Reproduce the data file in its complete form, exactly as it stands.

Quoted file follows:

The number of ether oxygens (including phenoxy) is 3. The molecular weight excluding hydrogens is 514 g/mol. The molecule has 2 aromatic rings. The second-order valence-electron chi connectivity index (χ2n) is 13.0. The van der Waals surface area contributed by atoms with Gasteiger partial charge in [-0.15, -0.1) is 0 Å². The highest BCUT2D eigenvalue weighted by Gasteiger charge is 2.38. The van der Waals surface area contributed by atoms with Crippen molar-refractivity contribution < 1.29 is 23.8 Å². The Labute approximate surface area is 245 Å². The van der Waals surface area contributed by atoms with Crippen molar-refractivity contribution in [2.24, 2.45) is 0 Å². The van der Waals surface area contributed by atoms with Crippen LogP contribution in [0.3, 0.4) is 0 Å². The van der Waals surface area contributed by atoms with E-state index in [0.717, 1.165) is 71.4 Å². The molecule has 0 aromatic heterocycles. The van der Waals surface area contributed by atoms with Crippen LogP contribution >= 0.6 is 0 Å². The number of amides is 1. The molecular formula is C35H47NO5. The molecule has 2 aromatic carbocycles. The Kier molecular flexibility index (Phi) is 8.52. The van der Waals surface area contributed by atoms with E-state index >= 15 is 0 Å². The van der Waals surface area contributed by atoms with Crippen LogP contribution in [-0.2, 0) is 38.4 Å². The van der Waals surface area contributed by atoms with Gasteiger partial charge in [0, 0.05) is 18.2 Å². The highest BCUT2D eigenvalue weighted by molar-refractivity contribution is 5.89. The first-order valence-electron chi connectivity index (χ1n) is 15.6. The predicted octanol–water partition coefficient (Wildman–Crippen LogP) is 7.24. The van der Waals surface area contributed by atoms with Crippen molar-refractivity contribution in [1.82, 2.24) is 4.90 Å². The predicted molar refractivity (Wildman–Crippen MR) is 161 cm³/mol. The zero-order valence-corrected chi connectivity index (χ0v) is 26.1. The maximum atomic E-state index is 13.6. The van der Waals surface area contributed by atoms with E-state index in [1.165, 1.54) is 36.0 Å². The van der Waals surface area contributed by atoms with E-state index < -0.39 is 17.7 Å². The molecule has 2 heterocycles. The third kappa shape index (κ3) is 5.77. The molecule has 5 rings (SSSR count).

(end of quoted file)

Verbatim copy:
The number of ether oxygens (including phenoxy) is 3. The molecular weight excluding hydrogens is 514 g/mol. The molecule has 2 aromatic rings. The second-order valence-electron chi connectivity index (χ2n) is 13.0. The van der Waals surface area contributed by atoms with Gasteiger partial charge in [-0.15, -0.1) is 0 Å². The highest BCUT2D eigenvalue weighted by Gasteiger charge is 2.38. The van der Waals surface area contributed by atoms with Crippen molar-refractivity contribution < 1.29 is 23.8 Å². The Labute approximate surface area is 245 Å². The van der Waals surface area contributed by atoms with Crippen molar-refractivity contribution in [2.24, 2.45) is 0 Å². The van der Waals surface area contributed by atoms with Crippen LogP contribution in [0.3, 0.4) is 0 Å². The van der Waals surface area contributed by atoms with E-state index in [0.717, 1.165) is 71.4 Å². The molecule has 0 aromatic heterocycles. The van der Waals surface area contributed by atoms with Crippen LogP contribution >= 0.6 is 0 Å². The number of amides is 1. The molecular formula is C35H47NO5. The molecule has 2 aromatic carbocycles. The Kier molecular flexibility index (Phi) is 8.52. The van der Waals surface area contributed by atoms with E-state index >= 15 is 0 Å². The van der Waals surface area contributed by atoms with Crippen LogP contribution in [-0.2, 0) is 38.4 Å². The van der Waals surface area contributed by atoms with Gasteiger partial charge in [0, 0.05) is 18.2 Å². The highest BCUT2D eigenvalue weighted by molar-refractivity contribution is 5.89. The first-order valence-electron chi connectivity index (χ1n) is 15.6. The predicted octanol–water partition coefficient (Wildman–Crippen LogP) is 7.24. The van der Waals surface area contributed by atoms with Crippen molar-refractivity contribution in [1.82, 2.24) is 4.90 Å². The predicted molar refractivity (Wildman–Crippen MR) is 161 cm³/mol. The zero-order valence-corrected chi connectivity index (χ0v) is 26.1. The maximum atomic E-state index is 13.6. The van der Waals surface area contributed by atoms with E-state index in [1.165, 1.54) is 36.0 Å². The van der Waals surface area contributed by atoms with E-state index < -0.39 is 17.7 Å². The molecule has 2 heterocycles. The third kappa shape index (κ3) is 5.77. The molecule has 5 rings (SSSR count).